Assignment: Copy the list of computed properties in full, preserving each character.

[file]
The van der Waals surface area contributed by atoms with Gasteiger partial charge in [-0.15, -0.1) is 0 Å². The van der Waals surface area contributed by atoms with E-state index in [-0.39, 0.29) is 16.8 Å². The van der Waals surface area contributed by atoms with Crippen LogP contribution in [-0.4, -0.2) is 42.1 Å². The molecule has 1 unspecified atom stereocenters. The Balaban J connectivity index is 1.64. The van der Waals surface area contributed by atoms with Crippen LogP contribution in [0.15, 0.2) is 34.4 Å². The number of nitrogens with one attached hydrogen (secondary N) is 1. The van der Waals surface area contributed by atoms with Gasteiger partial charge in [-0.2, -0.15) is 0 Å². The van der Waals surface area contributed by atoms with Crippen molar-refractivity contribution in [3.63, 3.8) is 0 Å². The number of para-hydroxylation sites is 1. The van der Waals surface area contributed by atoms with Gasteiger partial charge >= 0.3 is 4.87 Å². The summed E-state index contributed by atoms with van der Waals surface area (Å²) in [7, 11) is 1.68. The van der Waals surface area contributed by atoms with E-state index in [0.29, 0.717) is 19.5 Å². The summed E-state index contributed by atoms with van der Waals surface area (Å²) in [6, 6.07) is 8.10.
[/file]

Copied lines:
The van der Waals surface area contributed by atoms with Gasteiger partial charge in [-0.15, -0.1) is 0 Å². The van der Waals surface area contributed by atoms with E-state index in [-0.39, 0.29) is 16.8 Å². The van der Waals surface area contributed by atoms with Crippen LogP contribution in [-0.4, -0.2) is 42.1 Å². The molecule has 1 unspecified atom stereocenters. The Balaban J connectivity index is 1.64. The van der Waals surface area contributed by atoms with Crippen LogP contribution in [0.15, 0.2) is 34.4 Å². The number of nitrogens with one attached hydrogen (secondary N) is 1. The van der Waals surface area contributed by atoms with Gasteiger partial charge in [-0.2, -0.15) is 0 Å². The van der Waals surface area contributed by atoms with Crippen molar-refractivity contribution in [3.63, 3.8) is 0 Å². The number of para-hydroxylation sites is 1. The van der Waals surface area contributed by atoms with Gasteiger partial charge >= 0.3 is 4.87 Å². The summed E-state index contributed by atoms with van der Waals surface area (Å²) in [7, 11) is 1.68. The van der Waals surface area contributed by atoms with E-state index in [0.29, 0.717) is 19.5 Å². The summed E-state index contributed by atoms with van der Waals surface area (Å²) in [6, 6.07) is 8.10.